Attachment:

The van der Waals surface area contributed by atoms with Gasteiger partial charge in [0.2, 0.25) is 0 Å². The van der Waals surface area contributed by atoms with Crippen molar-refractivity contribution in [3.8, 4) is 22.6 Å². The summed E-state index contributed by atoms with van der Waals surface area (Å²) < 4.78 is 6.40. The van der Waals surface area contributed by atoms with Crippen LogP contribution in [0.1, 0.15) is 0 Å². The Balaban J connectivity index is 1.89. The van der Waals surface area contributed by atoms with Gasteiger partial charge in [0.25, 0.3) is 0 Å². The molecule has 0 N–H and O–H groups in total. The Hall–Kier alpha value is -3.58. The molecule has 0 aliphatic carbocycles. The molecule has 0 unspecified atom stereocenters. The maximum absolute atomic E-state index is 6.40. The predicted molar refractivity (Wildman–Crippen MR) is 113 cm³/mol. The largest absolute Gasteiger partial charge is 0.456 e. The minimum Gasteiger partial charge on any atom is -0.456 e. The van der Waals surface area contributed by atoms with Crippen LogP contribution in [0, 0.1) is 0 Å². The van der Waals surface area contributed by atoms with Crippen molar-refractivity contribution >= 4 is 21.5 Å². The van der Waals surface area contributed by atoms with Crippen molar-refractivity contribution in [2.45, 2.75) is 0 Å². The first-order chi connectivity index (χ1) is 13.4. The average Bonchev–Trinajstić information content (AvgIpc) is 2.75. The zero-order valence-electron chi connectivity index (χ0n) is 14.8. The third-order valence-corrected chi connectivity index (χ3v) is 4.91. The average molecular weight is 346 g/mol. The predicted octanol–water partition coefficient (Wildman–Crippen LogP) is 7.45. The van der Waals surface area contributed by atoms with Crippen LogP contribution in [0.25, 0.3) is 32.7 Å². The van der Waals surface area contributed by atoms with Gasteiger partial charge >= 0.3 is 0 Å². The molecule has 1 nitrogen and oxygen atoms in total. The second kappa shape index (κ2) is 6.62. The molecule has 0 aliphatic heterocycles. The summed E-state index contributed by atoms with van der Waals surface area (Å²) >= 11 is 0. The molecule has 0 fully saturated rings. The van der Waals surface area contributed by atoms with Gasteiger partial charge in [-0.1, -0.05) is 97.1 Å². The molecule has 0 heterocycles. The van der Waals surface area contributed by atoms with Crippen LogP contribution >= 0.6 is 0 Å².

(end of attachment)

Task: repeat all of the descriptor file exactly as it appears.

The van der Waals surface area contributed by atoms with Gasteiger partial charge in [0.2, 0.25) is 0 Å². The van der Waals surface area contributed by atoms with Crippen molar-refractivity contribution in [3.8, 4) is 22.6 Å². The summed E-state index contributed by atoms with van der Waals surface area (Å²) < 4.78 is 6.40. The van der Waals surface area contributed by atoms with Crippen LogP contribution in [0.1, 0.15) is 0 Å². The Balaban J connectivity index is 1.89. The van der Waals surface area contributed by atoms with Gasteiger partial charge in [0.25, 0.3) is 0 Å². The molecule has 0 N–H and O–H groups in total. The Hall–Kier alpha value is -3.58. The molecule has 0 aliphatic carbocycles. The molecule has 0 unspecified atom stereocenters. The maximum absolute atomic E-state index is 6.40. The predicted molar refractivity (Wildman–Crippen MR) is 113 cm³/mol. The largest absolute Gasteiger partial charge is 0.456 e. The minimum Gasteiger partial charge on any atom is -0.456 e. The van der Waals surface area contributed by atoms with Crippen LogP contribution in [0, 0.1) is 0 Å². The van der Waals surface area contributed by atoms with Crippen molar-refractivity contribution >= 4 is 21.5 Å². The van der Waals surface area contributed by atoms with Crippen molar-refractivity contribution in [2.45, 2.75) is 0 Å². The first-order chi connectivity index (χ1) is 13.4. The average Bonchev–Trinajstić information content (AvgIpc) is 2.75. The zero-order valence-electron chi connectivity index (χ0n) is 14.8. The third-order valence-corrected chi connectivity index (χ3v) is 4.91. The average molecular weight is 346 g/mol. The predicted octanol–water partition coefficient (Wildman–Crippen LogP) is 7.45. The van der Waals surface area contributed by atoms with Crippen LogP contribution in [0.25, 0.3) is 32.7 Å². The van der Waals surface area contributed by atoms with Gasteiger partial charge >= 0.3 is 0 Å². The molecule has 1 nitrogen and oxygen atoms in total. The second kappa shape index (κ2) is 6.62. The molecule has 0 aliphatic heterocycles. The summed E-state index contributed by atoms with van der Waals surface area (Å²) >= 11 is 0. The molecule has 0 fully saturated rings. The van der Waals surface area contributed by atoms with Gasteiger partial charge in [-0.1, -0.05) is 97.1 Å². The molecule has 0 heterocycles. The van der Waals surface area contributed by atoms with Crippen LogP contribution >= 0.6 is 0 Å².